Non-dog owners, those who do not wish to interact with dogs, or those who are fearful of dogs, also have a responsibility to familiarise themselves with the location of off-leash areas and to avoid these or behave accordingly in and around these areas.

1. Introducing a standards approach that will apply a hierarchy for dog off-leash areas. This will determine what type of infrastructure will be provided in the space and give users consistent expectations from location to location. Based on the implementation of a level of service approach, changes may be made to specific sites.

2. Outcomes of the Plan will review boundaries of existing off-leash areas, size, location, distribution, and accessibility. It will also seek to identify potential future sites should community need drive this.

3. We would like feedback from the community as to whether they would like to see more off-leash areas and where access to off-leash areas may be lacking - specific locations would be appreciated! We are also interested to hear what specific infrastructure the community uses or would like to see within our municipality . We want to understand what is working and what isn’t – from dog owners and non-dog owners alike.

What we have heard previously in relation to dogs in Yarra Ranges:

  • Much clearer communication is needed around dog off-leash areas to assist the community in understanding the location, function, and infrastructure available at each location; communication around the boundaries is needed on-the-ground via signage, bollards, footpath decals, and other means, and; better education overall is needed for both dog owners and non-owners, regarding etiquette, awareness of locations, and signage. Etiquette around responsible dog ownership, particularly around picking up after your dog, is needed as we have a consistently reported poop problem across our municipality!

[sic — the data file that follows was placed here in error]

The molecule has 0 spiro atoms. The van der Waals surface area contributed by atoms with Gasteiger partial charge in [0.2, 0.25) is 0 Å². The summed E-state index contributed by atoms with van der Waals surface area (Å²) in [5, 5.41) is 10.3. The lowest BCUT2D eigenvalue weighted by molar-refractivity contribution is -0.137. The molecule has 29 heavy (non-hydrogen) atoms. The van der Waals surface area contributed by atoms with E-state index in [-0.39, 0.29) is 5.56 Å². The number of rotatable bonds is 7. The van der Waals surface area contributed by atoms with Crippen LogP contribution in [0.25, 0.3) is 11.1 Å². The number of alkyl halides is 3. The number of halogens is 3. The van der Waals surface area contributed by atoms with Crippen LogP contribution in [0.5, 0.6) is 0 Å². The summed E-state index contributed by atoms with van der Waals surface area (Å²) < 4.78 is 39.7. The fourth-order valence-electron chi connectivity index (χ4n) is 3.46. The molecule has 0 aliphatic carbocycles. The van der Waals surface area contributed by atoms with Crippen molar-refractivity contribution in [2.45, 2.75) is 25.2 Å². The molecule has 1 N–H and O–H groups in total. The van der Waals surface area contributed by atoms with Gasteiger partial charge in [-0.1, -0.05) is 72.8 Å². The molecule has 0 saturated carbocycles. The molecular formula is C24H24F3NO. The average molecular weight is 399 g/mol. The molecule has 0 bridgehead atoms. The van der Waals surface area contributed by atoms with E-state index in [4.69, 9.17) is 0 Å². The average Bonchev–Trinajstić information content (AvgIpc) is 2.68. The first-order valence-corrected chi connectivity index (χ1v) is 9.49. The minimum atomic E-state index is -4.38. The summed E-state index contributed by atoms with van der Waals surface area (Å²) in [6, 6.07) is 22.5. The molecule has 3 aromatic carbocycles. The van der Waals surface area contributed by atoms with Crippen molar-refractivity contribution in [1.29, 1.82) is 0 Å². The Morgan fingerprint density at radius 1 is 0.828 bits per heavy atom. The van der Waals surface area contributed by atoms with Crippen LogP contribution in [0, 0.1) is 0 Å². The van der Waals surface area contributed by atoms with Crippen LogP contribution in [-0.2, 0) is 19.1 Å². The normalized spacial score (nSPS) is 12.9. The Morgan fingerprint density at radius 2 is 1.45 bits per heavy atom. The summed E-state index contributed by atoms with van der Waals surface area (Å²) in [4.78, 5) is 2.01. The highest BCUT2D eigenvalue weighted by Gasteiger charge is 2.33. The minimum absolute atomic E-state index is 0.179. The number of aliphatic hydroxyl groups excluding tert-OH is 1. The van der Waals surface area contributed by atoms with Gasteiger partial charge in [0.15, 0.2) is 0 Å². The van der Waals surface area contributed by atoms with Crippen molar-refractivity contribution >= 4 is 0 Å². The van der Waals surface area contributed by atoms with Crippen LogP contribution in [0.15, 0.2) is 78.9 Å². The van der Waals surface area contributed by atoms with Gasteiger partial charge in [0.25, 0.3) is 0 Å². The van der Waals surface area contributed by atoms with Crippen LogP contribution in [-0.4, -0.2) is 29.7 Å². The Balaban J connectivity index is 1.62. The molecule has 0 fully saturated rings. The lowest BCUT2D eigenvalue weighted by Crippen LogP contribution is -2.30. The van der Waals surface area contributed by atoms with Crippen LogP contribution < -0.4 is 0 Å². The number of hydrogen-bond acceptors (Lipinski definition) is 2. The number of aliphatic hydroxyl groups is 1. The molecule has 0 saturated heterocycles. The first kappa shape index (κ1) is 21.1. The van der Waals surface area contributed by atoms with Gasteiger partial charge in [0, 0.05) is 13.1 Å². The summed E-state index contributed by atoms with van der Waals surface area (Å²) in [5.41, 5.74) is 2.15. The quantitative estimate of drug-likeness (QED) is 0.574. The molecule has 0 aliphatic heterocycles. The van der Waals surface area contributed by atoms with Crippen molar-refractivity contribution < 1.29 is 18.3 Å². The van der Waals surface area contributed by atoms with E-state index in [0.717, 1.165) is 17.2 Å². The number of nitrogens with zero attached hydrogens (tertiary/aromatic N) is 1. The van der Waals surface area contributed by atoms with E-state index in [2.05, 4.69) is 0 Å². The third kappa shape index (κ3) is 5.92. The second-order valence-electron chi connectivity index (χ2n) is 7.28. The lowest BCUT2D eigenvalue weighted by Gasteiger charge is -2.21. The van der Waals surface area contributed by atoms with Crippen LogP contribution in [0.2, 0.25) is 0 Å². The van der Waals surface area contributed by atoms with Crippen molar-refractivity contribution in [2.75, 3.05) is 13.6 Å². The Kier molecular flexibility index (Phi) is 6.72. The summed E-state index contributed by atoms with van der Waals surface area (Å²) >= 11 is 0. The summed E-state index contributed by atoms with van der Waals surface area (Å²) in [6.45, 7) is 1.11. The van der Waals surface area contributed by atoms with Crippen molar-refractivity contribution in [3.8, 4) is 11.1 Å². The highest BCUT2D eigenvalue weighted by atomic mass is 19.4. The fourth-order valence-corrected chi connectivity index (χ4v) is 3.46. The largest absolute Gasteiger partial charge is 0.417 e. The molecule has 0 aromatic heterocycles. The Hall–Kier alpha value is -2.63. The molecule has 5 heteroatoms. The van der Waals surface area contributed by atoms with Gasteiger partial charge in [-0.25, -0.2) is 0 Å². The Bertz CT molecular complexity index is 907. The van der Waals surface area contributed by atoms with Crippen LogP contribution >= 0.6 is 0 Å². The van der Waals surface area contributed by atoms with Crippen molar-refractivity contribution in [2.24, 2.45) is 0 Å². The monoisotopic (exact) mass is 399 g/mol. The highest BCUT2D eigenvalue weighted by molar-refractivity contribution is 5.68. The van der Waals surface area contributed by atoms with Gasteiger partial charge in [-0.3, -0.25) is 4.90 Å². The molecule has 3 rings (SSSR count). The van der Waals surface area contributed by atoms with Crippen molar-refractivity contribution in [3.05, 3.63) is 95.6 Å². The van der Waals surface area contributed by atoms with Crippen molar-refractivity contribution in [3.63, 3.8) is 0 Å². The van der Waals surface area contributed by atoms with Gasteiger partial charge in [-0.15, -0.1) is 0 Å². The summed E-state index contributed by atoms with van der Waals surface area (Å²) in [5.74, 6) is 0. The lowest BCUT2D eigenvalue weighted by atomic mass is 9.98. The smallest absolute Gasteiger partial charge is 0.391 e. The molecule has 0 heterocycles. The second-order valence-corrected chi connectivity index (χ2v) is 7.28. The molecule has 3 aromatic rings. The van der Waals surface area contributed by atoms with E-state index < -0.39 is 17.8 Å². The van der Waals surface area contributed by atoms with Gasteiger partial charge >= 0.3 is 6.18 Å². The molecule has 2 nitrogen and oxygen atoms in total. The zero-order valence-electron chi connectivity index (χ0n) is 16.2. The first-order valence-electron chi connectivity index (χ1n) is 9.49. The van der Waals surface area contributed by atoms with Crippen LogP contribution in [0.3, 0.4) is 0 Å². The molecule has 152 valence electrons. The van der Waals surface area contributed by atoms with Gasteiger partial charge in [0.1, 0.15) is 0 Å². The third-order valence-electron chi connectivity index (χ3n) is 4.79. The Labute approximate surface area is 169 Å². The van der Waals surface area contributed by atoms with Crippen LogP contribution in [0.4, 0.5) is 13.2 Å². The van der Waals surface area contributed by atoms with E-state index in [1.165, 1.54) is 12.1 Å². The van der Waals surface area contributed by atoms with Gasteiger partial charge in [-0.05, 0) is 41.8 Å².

• Over half our community walk the dog as part of their physical exercise.
  • A significant number of our youth population are getting out and about to walk the dog – 14-25-year-olds are actually the group most likely to.
  • Dog ownership is particularly concentrated in the Urban area, where there is also a higher density of people, but similar percentages of people in the Hills, Valley, and Upper Yarra Ranges areas report walking their dog for physical exercise.
  • More females (61%) than males (53%) report walking/exercising dogs as part of their recreation. This is especially true of those under 25 years old (69% of females compared to 37% of males).
  • Linkages in the form of paths and trails, to, from, and between parks and open spaces with dedicated dog off-leash areas, are extremely important. Especially in determining whether or not people will use them. About half of all dog owners choose to actually use dedicated off-leash areas, and them being close to home is one of the main influences on this decision.
  • 56% of owners use dog off-leash areas to enable their dogs to socialise with other dogs.
  • However, 28% of owners and/or their dogs have experienced dogs not fully controlled by their owners, and 9% of owners have experienced aggressive dogs and/or their owners!
  • Dog off-leash areas have previously been ranked 11th out of 12 by the community when prioritised in terms of their importance to other park infrastructure.
    1. Cleanliness
    2. Security/safety
    3. Gardens and trees
    4. Grass maintenance
    5. Shade
    6. Toilets
    7. Paths and trails
    8. Seats and tables
    9. Playgrounds
    10. Signs
    11. Dog off-leash areas
    12. Lighting